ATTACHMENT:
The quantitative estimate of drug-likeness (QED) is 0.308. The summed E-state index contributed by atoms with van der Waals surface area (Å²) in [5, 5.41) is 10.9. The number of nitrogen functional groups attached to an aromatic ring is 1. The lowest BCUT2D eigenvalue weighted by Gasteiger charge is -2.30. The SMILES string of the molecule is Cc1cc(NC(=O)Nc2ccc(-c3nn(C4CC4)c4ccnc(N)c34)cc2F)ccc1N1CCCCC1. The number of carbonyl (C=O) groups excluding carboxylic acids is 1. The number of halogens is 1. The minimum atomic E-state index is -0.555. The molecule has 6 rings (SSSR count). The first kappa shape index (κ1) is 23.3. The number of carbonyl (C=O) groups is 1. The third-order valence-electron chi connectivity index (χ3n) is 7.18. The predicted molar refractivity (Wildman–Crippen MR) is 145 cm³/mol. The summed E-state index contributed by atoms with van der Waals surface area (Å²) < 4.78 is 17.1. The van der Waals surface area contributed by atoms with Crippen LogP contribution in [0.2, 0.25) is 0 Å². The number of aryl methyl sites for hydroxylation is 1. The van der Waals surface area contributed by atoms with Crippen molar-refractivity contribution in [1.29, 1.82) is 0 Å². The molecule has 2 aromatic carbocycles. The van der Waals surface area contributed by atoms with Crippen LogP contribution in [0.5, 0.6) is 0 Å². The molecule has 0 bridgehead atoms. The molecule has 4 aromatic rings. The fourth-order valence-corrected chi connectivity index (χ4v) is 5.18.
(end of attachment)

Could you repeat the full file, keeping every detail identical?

The quantitative estimate of drug-likeness (QED) is 0.308. The summed E-state index contributed by atoms with van der Waals surface area (Å²) in [5, 5.41) is 10.9. The number of nitrogen functional groups attached to an aromatic ring is 1. The lowest BCUT2D eigenvalue weighted by Gasteiger charge is -2.30. The SMILES string of the molecule is Cc1cc(NC(=O)Nc2ccc(-c3nn(C4CC4)c4ccnc(N)c34)cc2F)ccc1N1CCCCC1. The number of carbonyl (C=O) groups excluding carboxylic acids is 1. The number of halogens is 1. The minimum atomic E-state index is -0.555. The molecule has 6 rings (SSSR count). The first kappa shape index (κ1) is 23.3. The number of carbonyl (C=O) groups is 1. The third-order valence-electron chi connectivity index (χ3n) is 7.18. The predicted molar refractivity (Wildman–Crippen MR) is 145 cm³/mol. The summed E-state index contributed by atoms with van der Waals surface area (Å²) < 4.78 is 17.1. The van der Waals surface area contributed by atoms with Crippen LogP contribution in [0.2, 0.25) is 0 Å². The number of aryl methyl sites for hydroxylation is 1. The van der Waals surface area contributed by atoms with Crippen molar-refractivity contribution in [1.29, 1.82) is 0 Å². The molecule has 2 aromatic carbocycles. The van der Waals surface area contributed by atoms with Crippen LogP contribution in [0.5, 0.6) is 0 Å². The molecule has 0 bridgehead atoms. The molecule has 4 aromatic rings. The fourth-order valence-corrected chi connectivity index (χ4v) is 5.18.